Wild Lands of the West | The BLM, National Geographic Magazine: Young Bull Moose

Large moose showing face and part of body in green forest.

A young bull moose forages amid the woodlands of Campbell Tract, in Anchorage, Alaska. Moose, along with bear, wolf, and other mammals, make their home in the tract’s 730 acres, a natural area popular with outdoor enthusiasts.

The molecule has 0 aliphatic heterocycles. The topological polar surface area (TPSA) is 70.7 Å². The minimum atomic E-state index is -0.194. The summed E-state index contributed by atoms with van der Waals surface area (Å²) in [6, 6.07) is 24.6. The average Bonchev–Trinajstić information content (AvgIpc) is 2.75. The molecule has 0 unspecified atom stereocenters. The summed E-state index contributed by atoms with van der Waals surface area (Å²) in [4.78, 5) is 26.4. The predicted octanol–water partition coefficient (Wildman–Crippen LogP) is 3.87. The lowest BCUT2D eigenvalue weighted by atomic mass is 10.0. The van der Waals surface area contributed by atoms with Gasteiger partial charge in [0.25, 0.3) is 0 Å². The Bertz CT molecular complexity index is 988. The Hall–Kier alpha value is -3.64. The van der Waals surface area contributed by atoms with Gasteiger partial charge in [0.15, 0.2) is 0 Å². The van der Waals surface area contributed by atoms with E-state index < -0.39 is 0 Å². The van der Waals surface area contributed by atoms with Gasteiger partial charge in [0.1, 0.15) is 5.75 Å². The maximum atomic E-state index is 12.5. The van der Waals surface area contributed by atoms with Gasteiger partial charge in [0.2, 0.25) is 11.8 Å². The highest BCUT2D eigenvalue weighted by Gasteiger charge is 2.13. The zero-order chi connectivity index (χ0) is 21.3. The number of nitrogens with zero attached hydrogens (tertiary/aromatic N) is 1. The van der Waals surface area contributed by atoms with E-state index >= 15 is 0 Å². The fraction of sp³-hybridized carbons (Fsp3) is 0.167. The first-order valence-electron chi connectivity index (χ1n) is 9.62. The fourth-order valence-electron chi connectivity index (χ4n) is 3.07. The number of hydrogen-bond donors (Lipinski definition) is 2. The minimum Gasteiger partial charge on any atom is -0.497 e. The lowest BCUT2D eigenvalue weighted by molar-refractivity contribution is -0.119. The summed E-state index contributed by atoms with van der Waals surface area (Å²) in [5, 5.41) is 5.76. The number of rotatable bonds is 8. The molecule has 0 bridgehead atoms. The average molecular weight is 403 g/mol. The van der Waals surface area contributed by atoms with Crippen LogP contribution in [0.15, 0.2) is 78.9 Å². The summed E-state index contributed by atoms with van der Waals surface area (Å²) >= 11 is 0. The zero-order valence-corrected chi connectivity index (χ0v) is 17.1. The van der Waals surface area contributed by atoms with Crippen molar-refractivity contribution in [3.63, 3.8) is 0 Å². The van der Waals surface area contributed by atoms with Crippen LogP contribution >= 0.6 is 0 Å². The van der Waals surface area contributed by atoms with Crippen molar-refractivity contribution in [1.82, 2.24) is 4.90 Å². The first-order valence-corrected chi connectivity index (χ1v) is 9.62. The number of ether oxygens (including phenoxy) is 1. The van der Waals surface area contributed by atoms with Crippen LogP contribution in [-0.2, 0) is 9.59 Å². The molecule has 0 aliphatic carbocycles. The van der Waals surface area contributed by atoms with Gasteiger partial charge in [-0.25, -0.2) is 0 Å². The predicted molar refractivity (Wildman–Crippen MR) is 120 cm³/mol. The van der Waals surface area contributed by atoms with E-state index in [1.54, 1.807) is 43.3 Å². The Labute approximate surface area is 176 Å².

Moose are the largest existing species in the deer family. Fully-grown males weigh up to 1,500 pounds and stand 7 feet high at the shoulder. Healthy animals can live up to 25 years. Feeding off plants and tree bark, the herbivores consume willows, birches and grasses by the pound.

Only males have antlers, which they shed during winter. They are used for dominance in the herd and to attract females during mating season.

Moose are plentiful in Alaska and although they have a passive demeanor and are generally tolerant of people from a distance, they can charge and attack.